My preference is to attend dream groups in person, as there is so much wisdom in the body; in the gestures etc. that a dreamer uses to tell their dream.  However, online groups come a close second in my opinion, and I have benefited immensely from global dream groups.  This was especially important before I began local work, as I felt quite lonely for a long time, before I discovered online dream groups.  I haven’t met most of the people in my online dream groups, yet I feel our relationships and sharing are rich and supportive.  It really surprised me the extent to which online dream work could offer intimacy, safety, deep sharing and support.

Do you feel it is important to share dreams with others? If yes, why? In your experience, what is the best way to do this?

If I talk from my own experience, then yes, sharing dreams is very valuable.  I find that in established groups especially, the quality of projections offered by others, seems to intuitively touch the essence of my dreams.  There have been times when I thought I understood the dream, only to have a projection shared by a close group member, that radically shifted by view.  I felt they had really tuned into the dream, I felt it resonate in me, and this helped to free my thinking.

I also think that Dreaming has a social dimension.  It connects us as people and communities.  My wish is for a dreaming world, where we all connect with our dreams.  I think we might be more peaceful if we shared our dreams.

Of course, dream work is inherently mysterious and infinitely deep.  Therefore, my absolute golden rule is safety.  Everyone must feel safe.  So I try and walk gently around dreams, and work gently with others.  Like the W.B. Yeats line ‘tread softly because you tread on my dreams’.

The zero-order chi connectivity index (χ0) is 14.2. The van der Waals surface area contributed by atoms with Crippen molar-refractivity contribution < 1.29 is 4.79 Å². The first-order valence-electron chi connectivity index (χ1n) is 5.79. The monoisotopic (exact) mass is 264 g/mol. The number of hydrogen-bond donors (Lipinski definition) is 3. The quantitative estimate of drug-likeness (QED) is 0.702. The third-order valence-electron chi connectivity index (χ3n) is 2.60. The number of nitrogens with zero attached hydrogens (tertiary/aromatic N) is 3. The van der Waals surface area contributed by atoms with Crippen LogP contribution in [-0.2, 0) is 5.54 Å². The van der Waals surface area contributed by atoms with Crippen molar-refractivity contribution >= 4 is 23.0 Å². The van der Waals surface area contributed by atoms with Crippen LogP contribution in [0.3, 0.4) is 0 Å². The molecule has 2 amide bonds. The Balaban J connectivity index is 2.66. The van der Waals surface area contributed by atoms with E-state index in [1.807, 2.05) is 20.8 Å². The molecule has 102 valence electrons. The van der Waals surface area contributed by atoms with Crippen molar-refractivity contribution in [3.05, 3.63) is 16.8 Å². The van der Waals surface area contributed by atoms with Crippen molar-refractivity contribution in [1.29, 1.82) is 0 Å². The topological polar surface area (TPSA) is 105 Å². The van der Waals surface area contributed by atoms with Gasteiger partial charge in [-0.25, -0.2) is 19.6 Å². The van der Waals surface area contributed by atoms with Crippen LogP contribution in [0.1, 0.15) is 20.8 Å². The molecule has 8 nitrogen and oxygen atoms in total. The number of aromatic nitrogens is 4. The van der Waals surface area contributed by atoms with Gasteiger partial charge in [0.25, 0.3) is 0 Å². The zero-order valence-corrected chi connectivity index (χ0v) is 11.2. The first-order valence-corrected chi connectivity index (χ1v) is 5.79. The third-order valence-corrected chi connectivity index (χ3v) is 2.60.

Do you think that being a dream worker is a career option? In ideal circumstances, what would this mean to you? Would would be your goals?

That probably depends on lots of factors.  I used to have a dilemma about this, feeling my dreams were calling me in this direction, and wondering what that meant.  Now, I start simply.  I offer this work on a part-time basis.  If people are interested, then that is wonderful.  If not, then I just trust that too.  I realise that the most important thing for me is helping people to reconnect with their dreams and intuition, and seeing them shine!  Dream work must be accessible to everyone in my eyes, regardless of means.  Either way, dream work is a vocation for me.  I suppose  only time will tell if it will be a career too.


Thank you Metka and Fiona for this lovely interview. It shows the beautiful interweaving of dreaming and waking life, and how that tapestry can become a calling, a career, a work of art. You both contribute so much to the dreamwork community. Blessings! Kirsten
Metka Cuk said…
Thank you Kirsten. Blessings to you too!